One reason Sicilians tend to identify with Sicily first and Italy (a distant) second?
The same goes for Veneto in the north or Puglia in the south.
Italy is a young country - it only celebrated its 150th anniversary in 2011.
Despite the successful export of the "Italian restaurant," the idea of a unified Italian cuisine is something many Italians reject.
Instead there are regional dishes, sometimes with tastes as different as you'd find between countries.
World-renowned chef, author and Emmy-winning television personality Anthony Bourdain visits Sicily in the next episode of "Anthony Bourdain: Parts Unknown," airing Sunday, October 13, at 9 p.m. ET. Follow the show on Twitter and Facebook.
Mangia! Mangia! Anthony Bourdain follows Michael Corleone's footsteps to savor the Sicilian way of life.
The usual suspects are there: wine, salume, olives, cheese and, of course, pasta. In this case, tossed with a fresh haul of sardines from the Mediterranean.
Despite unemployment being close to 12%, Italians are snubbing traditional jobs like pizza-making.
Incredible architecture and art are splendid and interesting enough but when I go to Italy, I want to eat.
Which is why, after a dozen trips to the country, I decided to settle into the city of Bologna for a few weeks and consume as much as I possibly could.
Now, every Italian will tell you that their region makes the best food. But for many, the best Italian food comes from the region of Emilia-Romagna, of which Bologna is the capital. Meat ragu, tortellini, lasagna, parmigiano cheese, mortadella, coppa and balsamic vinegar - all have roots here and the resulting regional dishes are truly sublime.
I thought I knew how to make eggplant Parmesan (or ParmiGIANa if you're feeling especially Italian). Eggplant, a little breading, sauce, cheese – what can go wrong with that?
Then I met Chiara Lima. She's the bubbly Italian woman who taught the best way to make this traditional Italian favorite at Mamma Agata's Italian cooking class I recently took in Ravello, Italy.
5@5 is a daily, food-related list from chefs, writers, political pundits, musicians, actors, and all manner of opinionated people from around the globe.
The Italian food most Americans love - spaghetti and meatballs, baked ziti, sausage and peppers - is as red-blooded (and red-sauced) American as it is Italian.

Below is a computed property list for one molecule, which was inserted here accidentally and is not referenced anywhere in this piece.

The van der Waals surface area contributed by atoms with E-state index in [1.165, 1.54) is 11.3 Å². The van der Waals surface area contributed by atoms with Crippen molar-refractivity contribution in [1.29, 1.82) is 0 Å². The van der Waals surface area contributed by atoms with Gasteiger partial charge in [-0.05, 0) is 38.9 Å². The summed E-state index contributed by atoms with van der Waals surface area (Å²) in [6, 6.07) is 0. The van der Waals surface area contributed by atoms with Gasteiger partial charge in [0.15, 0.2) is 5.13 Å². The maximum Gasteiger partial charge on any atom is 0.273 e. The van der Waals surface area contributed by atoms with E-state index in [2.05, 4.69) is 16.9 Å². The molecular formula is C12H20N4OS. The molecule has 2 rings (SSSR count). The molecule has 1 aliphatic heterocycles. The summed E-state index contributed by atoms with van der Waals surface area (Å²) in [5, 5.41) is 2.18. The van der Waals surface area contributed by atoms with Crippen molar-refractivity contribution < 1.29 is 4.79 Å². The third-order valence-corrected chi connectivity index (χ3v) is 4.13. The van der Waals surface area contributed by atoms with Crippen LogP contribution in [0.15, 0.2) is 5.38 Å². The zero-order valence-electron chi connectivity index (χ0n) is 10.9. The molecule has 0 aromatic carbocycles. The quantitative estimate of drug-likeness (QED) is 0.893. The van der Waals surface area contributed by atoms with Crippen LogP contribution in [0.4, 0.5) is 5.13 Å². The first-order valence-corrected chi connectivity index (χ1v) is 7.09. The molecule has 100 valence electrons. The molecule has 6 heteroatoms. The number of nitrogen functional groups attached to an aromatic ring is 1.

In authentic Italian food, whole fish, game and offal are customary; and a great deal of the country's culinary landscape embraces cocina povera, or “peasant cooking," as well as living off the land's fresh fruits and vegetables.
This simplicity - sometimes from unexpected ingredients - plays a key part in living la dolce vita, according to David Rocco.
Five Surprising Components of the Italian Dinner Table: David Rocco
It's July - you've got basil coming out the wazoo - what to do? It's the herb that just keeps giving - and this time of year, the more you pick, the more it grows. Here's an idea: make like the Italians and whip up some bulk pesto to freeze and use throughout the year.
Follow along as one Italian chef reveals the perfect pesto for the proliferation of basil taking over your backyard.
Travel by train on the Western line and you'll see them: rows of lettuce and other greens grown on the edge of the railway track using fertilizer of dubious provenance.
Despite Mumbai being an over-populated concrete jungle, there are still many humble corners where people grow food. Your balcony could be the next such space.
There are plenty of reasons why you should consider becoming a city-dwelling green thumb.
Growing crops makes your terrace or balcony greener, it provides a fresh supply of organic food, it reduces the environmental impact of food transportation and it makes you that extra bit more independent from your local market and food inflation. It also cools down your flat and increases oxygen content - a welcomed perk for those living in this hot, polluted city.
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It was a case of mistaken identity. He was not who he said he was. Or, maybe I just heard his name wrong.
“Vorrei la trippa,” I declared in broken Italian, sitting on my hands to prevent myself from making a Godfather-esque hand kiss and consequently embarrass my Calabrian ancestors.
The last of the antipasti misti carnage was being cleared from our table in the center of the wood-paneled room at Ristorante Tre Galline in Torino, Italy. It was time for the main event of the classic Piemontese feast and I couldn’t wait for that fine piece of fish.
As the waiter walked toward the table with a steaming bowl neatly balanced on his forearm, Handel's “Hallelujah Chorus" unwittingly started blasting in my head. Dinner was about to get served - and so was I.